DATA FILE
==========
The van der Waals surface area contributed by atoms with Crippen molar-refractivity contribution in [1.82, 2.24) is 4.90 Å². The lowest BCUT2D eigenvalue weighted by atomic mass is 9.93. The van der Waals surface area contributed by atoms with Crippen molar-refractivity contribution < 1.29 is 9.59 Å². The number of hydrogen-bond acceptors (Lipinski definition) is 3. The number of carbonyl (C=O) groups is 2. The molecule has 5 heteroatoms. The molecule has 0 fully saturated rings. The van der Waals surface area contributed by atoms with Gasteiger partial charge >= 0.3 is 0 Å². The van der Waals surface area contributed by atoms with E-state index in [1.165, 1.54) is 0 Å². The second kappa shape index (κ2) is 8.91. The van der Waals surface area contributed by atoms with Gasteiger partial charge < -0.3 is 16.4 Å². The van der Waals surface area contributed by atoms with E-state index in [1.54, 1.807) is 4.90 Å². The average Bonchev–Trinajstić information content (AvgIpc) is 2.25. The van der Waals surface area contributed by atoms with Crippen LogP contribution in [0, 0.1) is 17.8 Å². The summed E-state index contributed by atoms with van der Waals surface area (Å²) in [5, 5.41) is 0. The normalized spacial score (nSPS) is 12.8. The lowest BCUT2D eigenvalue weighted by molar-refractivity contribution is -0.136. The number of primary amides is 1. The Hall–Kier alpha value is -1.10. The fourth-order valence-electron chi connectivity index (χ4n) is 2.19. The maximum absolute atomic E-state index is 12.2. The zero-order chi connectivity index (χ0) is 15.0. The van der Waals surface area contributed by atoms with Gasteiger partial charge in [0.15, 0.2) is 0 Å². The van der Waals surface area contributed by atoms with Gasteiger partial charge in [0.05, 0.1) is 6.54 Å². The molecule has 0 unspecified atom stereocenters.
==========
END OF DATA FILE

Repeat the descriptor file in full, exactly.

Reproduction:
The van der Waals surface area contributed by atoms with Crippen molar-refractivity contribution in [1.82, 2.24) is 4.90 Å². The lowest BCUT2D eigenvalue weighted by atomic mass is 9.93. The van der Waals surface area contributed by atoms with Crippen molar-refractivity contribution < 1.29 is 9.59 Å². The number of hydrogen-bond acceptors (Lipinski definition) is 3. The number of carbonyl (C=O) groups is 2. The molecule has 5 heteroatoms. The molecule has 0 fully saturated rings. The van der Waals surface area contributed by atoms with Gasteiger partial charge >= 0.3 is 0 Å². The van der Waals surface area contributed by atoms with E-state index in [1.165, 1.54) is 0 Å². The second kappa shape index (κ2) is 8.91. The van der Waals surface area contributed by atoms with Gasteiger partial charge < -0.3 is 16.4 Å². The van der Waals surface area contributed by atoms with E-state index in [1.54, 1.807) is 4.90 Å². The average Bonchev–Trinajstić information content (AvgIpc) is 2.25. The van der Waals surface area contributed by atoms with Crippen LogP contribution in [0, 0.1) is 17.8 Å². The summed E-state index contributed by atoms with van der Waals surface area (Å²) in [5, 5.41) is 0. The normalized spacial score (nSPS) is 12.8. The lowest BCUT2D eigenvalue weighted by molar-refractivity contribution is -0.136. The number of primary amides is 1. The Hall–Kier alpha value is -1.10. The fourth-order valence-electron chi connectivity index (χ4n) is 2.19. The maximum absolute atomic E-state index is 12.2. The zero-order chi connectivity index (χ0) is 15.0. The van der Waals surface area contributed by atoms with Gasteiger partial charge in [0.15, 0.2) is 0 Å². The van der Waals surface area contributed by atoms with Gasteiger partial charge in [0.05, 0.1) is 6.54 Å². The molecule has 0 unspecified atom stereocenters.